If an organisation does have well-structured and uncompromised data, then the move is a simple one. An automated process is run over that data, which is then aligned with the systems configuration, and loaded into the system – and the job is done.

When an organisation is considering implementing an asset management system, there are two considerations they need to keep in mind:

  1. Business requirements – one of the first things the solution supplier will want to identify are the organisation’s business needs.

  2. Information – compliance, regulatory, budgetary, legal, forecasting, projects – this is all required to support an organisation’s business processes.

Moving to an asset management solution is a structured process, and an iterative one. It’s best done in stages – not all at once – so that any problems can be identified and resolved at the outset rather than further down the track.

Buildings.PLUS – the ideal spreadsheet alternative

IPWEA offer a web-based asset management solution that helps local governments to manage their data and improve decision-making. Buildings.PLUS has been specifically designed for teams that are responsible for asset management, facility management and property management in any type of organisation that has a significant portfolio of buildings.

Key features include:

  • Linkages to NAMS.Plus – the component level data in Buildings.Plus can be transferred directly to NAMS.Plus – meaning that the Buildings.Plus tool complements NAMS.Plus and makes it easier for the facility related asset managers to assess, analyse and plan in a way that’s aligned with IPWEA’s guidelines.
  • An automated lifecycle and predictive model: The software utilises collected data and the BCGs to calculate the remaining lives of components, providing a 20 year forecast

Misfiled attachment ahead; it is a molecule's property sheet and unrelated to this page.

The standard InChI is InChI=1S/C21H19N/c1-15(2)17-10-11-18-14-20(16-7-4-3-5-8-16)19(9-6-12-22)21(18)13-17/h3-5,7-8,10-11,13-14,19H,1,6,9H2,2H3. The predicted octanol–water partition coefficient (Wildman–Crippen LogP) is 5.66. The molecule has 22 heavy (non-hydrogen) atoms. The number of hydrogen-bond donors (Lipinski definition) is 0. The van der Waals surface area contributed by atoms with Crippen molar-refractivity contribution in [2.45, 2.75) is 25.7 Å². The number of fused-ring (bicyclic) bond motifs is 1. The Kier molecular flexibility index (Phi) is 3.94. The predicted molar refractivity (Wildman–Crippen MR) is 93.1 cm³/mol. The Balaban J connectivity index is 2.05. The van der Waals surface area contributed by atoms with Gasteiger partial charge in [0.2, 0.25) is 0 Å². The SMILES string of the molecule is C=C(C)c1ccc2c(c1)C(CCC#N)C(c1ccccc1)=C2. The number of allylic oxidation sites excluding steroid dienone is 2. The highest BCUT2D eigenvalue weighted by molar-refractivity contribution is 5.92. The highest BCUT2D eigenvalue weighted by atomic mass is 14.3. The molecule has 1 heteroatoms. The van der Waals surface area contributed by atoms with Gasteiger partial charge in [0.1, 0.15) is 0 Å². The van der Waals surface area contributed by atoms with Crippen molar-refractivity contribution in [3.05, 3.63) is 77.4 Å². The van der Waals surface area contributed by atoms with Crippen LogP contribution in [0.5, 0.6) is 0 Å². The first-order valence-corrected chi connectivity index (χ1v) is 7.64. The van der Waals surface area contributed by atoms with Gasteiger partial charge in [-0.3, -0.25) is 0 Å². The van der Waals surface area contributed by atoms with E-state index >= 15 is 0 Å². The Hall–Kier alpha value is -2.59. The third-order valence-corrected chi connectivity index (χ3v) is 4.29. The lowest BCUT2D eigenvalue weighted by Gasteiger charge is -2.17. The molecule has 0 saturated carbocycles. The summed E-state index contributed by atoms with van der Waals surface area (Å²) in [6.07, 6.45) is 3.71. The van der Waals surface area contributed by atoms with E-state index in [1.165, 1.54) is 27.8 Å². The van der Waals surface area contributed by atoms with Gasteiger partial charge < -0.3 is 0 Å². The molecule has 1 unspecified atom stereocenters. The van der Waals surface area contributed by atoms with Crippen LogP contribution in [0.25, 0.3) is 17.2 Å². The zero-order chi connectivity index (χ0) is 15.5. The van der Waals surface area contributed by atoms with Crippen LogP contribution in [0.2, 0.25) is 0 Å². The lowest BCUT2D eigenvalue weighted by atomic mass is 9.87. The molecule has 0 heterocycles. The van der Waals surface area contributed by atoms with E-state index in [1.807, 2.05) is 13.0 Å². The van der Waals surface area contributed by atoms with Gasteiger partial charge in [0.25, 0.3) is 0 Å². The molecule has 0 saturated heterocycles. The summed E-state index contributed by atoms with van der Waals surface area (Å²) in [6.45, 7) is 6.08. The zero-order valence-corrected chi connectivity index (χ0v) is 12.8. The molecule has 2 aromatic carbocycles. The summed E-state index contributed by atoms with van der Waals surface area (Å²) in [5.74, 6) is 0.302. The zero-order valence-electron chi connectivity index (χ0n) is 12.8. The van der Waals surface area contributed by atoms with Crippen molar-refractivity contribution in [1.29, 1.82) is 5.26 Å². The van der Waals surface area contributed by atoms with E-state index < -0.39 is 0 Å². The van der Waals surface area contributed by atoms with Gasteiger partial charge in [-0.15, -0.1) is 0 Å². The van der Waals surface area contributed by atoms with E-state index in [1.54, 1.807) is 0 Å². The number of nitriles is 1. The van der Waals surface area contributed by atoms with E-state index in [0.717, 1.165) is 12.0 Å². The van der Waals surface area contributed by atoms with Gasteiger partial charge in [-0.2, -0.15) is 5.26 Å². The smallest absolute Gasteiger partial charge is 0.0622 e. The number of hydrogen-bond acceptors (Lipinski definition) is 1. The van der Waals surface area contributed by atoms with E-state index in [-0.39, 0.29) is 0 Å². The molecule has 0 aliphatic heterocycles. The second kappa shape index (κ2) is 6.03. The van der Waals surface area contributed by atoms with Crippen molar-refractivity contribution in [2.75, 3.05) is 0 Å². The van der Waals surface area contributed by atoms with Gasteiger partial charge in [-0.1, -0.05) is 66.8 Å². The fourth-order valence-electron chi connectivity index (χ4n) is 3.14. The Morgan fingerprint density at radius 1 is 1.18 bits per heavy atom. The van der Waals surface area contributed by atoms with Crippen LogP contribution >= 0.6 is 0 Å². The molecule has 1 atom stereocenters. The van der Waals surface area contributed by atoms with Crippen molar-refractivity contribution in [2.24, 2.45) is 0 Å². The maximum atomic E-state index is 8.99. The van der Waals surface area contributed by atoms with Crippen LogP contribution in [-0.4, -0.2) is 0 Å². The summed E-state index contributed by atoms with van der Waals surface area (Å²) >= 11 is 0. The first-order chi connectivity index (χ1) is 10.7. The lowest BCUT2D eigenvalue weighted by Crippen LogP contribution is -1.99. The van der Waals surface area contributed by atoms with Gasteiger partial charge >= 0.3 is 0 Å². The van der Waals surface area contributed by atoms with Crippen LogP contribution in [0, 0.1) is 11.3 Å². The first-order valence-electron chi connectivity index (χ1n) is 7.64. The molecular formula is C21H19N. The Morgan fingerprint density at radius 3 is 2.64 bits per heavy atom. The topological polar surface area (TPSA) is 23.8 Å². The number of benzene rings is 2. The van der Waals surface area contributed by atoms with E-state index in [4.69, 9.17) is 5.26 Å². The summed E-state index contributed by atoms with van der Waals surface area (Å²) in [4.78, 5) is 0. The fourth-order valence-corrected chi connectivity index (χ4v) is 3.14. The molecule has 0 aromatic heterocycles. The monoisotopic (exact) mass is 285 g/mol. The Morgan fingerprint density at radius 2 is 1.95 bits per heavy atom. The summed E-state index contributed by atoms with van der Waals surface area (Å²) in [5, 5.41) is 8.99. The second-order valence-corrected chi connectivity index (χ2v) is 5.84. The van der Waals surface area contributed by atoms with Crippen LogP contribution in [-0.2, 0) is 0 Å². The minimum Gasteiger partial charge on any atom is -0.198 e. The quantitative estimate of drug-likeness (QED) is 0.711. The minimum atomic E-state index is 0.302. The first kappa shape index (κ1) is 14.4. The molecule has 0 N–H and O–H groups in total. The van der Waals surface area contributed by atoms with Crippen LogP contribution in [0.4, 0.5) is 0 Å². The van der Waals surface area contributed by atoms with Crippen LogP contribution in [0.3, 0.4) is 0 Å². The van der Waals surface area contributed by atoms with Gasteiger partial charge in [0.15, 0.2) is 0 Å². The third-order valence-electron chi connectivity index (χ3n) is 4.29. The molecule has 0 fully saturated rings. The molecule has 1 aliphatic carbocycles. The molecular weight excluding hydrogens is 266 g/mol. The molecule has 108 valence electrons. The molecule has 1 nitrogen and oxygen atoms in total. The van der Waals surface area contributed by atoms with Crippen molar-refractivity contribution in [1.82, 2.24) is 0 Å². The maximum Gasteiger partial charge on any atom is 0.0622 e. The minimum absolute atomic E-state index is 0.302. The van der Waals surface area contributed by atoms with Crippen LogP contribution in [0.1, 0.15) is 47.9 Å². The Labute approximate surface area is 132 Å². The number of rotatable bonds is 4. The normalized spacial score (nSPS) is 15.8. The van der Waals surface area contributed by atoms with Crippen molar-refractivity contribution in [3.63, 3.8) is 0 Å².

• Current BCGs: At the heart of Buildings.PLUS are the Building Component Guidelines listed in Practice note 3: Buildings. It provides guidance for the surveyor with component names, useful lives, criticalities and gross replacement costs

  • Mobile app: an in-the-field feature that allows onsite data collection and conditions assessments

  • Reporting: A valuation report, which calculates the remaining life and depreciated replacement cost of assets, as well as a series of onscreen and PDF reports, including a site level summary report, component report and expenditure report. It also has the functionality to interrogate and report component level data

Because Buildings.PLUS is a web-hosted application, it means that organisations can reduce or even eliminate IT expenditure and maintenance. It’s also an industrial strength solution and scalable; it’s a ‘lite’ version of the full SPM Assets software, providing many of the key features needed for managing building assets.

Now is the time to remove the risks and challenges spreadsheets present. Local government organisations need to focus on how to harness technology to streamline their asset management processes so they can make the best and most effective decisions around them. Maximising asset use and minimising waste is going to become increasingly important as we navigate the Covid-19 era, and investing in an asset management solution that ensures you have the highest-quality data available is the way to achieve that.

Here’s more information about Buildings.PLUS and how you can arrange a trial of the solution.

Previous articleIt’s time for asset management to be considered a profession in its own right: IPWEA CEO David Jenkins
Next articleWhat would you do? Two asset managers discuss natural disaster responses and resilience